There are three things I've learned in the week I've been in Singapore: 1) The universe is kinder when the chips are down, 2) help will come from unexpected places, and 3) a queue is a queue wherever one goes, no matter how organized a country's system is.
I'm currently staying at Anne Lim's place. She's a friend of my parents, and has kindly put me up in her spare room in her flat at Serangoon North while I start my hunt for accomodations. This is the first time I've actually had a room of my own, and I must admit that it's quite lovely. Anne is an artist, and her watercolors are all over the place - either works-in-progress sitting on easels around the living room, or framed alongside other local artists. Her flat is cozy and filled with little bric-a-bracs that she picked up from her travels in Australia and England, and while she lives alone (she's unmarried), it seems that she's had quite a rich life as a teacher and social worker.
The neighborhood is a lot like most other housing communities in Singapore. The HDB (Housing Development Board) flats are everywhere, particularly when you travel northwards, towards the suburbs. The MRT lines criss-cross across the city, spreading around like orderly nerve endings, and the buses travel in some slightly haphazard notion of where you want to go. I'm thankful for the bus guide and the TransitLink booklet that explains which bus number stops where, and the routes that it takes. If Singaporeans can still get lost, I'm almost afraid about my ability to commute. Still, as long as there's an MRT station nearby, I'm all good. There's also a wonderful system called the ez-Link card, which basically pays for your train and bus fares via a cashless system. It's reloadable (you "top up" your card, as they say around here), and all you have to do is maintain a SGD 5.00 deposit, and you're good.
Everything here is expensive, needless to say. I have to mentally compute how much I'm spending in pesos, which makes things a bit slower. Still, having the discipline to work out a budget is something I really must keep at. I'm proud that save for today, I have yet to reach spending more that 60 dollers a day, and that's just because I bought a book at Kinokuniya and a pretty little red lacquer hairpiece at Chinatown. The only reason I spend so much today was because I had to get a CashCard for cashless payments, and then go back tomorrow to the Immigrations and Checkpoints Authority to pay for my Student's Pass. O_o Stupid cashless system.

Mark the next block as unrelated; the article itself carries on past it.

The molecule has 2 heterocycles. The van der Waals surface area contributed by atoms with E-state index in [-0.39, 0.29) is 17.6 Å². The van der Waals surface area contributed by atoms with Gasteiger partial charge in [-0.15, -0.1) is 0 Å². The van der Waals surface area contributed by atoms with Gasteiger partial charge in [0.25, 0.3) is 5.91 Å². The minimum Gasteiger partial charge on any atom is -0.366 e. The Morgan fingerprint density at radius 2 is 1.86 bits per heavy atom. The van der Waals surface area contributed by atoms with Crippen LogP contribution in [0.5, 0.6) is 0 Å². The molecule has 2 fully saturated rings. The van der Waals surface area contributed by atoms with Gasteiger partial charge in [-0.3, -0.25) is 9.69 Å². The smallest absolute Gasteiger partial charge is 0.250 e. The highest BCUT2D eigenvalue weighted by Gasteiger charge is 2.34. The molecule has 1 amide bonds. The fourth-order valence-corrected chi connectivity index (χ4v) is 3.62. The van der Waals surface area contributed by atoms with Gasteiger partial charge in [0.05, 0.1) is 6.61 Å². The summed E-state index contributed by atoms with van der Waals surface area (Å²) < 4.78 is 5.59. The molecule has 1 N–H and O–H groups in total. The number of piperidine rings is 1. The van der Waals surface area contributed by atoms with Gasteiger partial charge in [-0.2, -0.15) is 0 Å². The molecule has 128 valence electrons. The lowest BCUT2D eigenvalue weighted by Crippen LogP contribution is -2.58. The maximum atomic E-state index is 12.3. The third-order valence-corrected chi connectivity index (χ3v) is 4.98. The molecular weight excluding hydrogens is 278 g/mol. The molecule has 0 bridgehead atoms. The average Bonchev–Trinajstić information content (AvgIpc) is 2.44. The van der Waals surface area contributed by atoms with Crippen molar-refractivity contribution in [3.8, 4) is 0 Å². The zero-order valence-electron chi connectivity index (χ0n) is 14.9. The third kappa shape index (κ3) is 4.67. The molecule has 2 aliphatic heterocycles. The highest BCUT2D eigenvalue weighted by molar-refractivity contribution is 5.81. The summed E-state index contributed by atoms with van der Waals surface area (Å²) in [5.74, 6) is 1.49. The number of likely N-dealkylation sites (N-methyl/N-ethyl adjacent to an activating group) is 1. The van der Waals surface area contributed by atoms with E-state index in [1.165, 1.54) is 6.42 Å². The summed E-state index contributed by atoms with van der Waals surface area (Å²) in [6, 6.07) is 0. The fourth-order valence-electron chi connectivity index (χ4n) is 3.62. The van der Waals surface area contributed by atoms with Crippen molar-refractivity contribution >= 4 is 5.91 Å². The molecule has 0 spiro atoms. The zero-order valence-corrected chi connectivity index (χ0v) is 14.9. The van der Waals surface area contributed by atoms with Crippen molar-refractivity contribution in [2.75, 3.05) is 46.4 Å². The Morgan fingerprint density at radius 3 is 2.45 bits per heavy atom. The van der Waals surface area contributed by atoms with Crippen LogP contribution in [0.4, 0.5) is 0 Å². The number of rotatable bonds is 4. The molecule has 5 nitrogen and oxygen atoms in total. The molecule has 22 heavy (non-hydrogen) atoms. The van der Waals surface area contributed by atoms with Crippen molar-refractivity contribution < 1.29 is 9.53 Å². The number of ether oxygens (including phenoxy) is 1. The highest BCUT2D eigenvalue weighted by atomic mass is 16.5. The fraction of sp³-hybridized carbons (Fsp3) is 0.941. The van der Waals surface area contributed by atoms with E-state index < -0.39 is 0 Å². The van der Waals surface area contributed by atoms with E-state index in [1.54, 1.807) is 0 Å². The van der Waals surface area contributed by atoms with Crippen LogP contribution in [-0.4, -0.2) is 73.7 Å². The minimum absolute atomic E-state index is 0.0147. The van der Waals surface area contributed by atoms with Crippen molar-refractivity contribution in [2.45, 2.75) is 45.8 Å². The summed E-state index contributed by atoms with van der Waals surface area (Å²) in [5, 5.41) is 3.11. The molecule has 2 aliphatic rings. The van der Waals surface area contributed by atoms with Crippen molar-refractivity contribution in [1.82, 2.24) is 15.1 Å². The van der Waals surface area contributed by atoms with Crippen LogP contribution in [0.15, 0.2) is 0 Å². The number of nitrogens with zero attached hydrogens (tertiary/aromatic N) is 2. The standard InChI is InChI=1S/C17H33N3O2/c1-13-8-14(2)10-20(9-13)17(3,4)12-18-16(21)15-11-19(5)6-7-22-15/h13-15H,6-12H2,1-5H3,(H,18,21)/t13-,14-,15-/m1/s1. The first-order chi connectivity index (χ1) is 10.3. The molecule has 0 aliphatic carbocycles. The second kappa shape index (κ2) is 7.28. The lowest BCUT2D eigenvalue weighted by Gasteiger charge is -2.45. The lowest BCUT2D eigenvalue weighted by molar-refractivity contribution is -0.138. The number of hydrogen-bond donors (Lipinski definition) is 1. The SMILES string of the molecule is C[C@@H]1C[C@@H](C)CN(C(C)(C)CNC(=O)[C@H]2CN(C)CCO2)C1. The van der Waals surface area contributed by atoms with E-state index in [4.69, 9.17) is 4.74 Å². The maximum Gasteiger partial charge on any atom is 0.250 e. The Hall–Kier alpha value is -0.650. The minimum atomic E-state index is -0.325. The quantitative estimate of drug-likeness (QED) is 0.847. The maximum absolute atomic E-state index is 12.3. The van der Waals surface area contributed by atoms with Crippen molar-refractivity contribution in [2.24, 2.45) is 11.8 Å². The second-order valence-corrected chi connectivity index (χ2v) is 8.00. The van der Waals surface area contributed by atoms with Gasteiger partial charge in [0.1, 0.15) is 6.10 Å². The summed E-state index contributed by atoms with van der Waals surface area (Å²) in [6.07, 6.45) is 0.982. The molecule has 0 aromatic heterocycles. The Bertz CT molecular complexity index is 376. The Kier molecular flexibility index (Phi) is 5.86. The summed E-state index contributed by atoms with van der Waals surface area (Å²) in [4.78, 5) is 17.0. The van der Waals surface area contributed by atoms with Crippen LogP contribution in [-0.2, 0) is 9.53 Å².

Still, hopefully by tomorrow everything will be settled, and then I can finally get into the groove of preparing for school. I already have the (rather threatening) syllabus, and am hoping that I'm up to the challenge of actually pursuing a higher education. It's no joke, and more than once I've found myself thinking aloud at night whether or not I've made a good decision in doing this. But then, the time for consideration is long past, and now all I can do is go through with it as far as I can.
The NUS campus is quite intimidating, and my faculty (that's what they call colleges around here) is on top of a stupid hill, which means that the bus stops at the foot of the hill and you're left to climb up a gazillion steps in the heat of the noontime sun in order to reach it. And the building itself, Arts Link, is a maze of hallways that cut across one another, like a particularly frustration block puzzle that has winding staircases and secret hallways that cut across the buildings. It's insane. But the internal NUS shuttle is free - just hop aboard and it takes you around the school. Haha. Bad news: no, NUS is not smaller than UP. I can walk around UP - I refuse to walk around NUS. It's HUGE.
Today, I explored Orchard Road with Gail, a friend of Ginny's. She's a wonderful companion, and for once I managed to express myself properly, without inhibitions. Strange what language can do to you when you haven't used it for days. I'm almost afraid to see what will happen to my English once classes start. So far, I have yet to acquire that particular Singlish expression, but it frustrates me to no end that the accents are so different that even in English, I have a hard time understanding a number of people - especially cab drivers.
Still, I miss my friends. Hopefully, I'll get to move out by early next week - I'm being offered a couple of flats that other Filipinos are also staying in over at Normanton Park (yes, can you imagine the name? Haha.) which is just a bus ride away from the campus. Right now, it takes me roughly two hours to go from here at Serangoon to the school, which is not a good idea at all. And besides, Anne can't take me in forever - we'd end up killing each other. >_<
At any rate, things are moving slowly but surely. Just taking one day at a time.
Oh, and by the by, I'm using my hobbitmistress email most of the time. My number is currently shot. @_@ I intend to get a handphone here soon - maybe this weekend, God willing.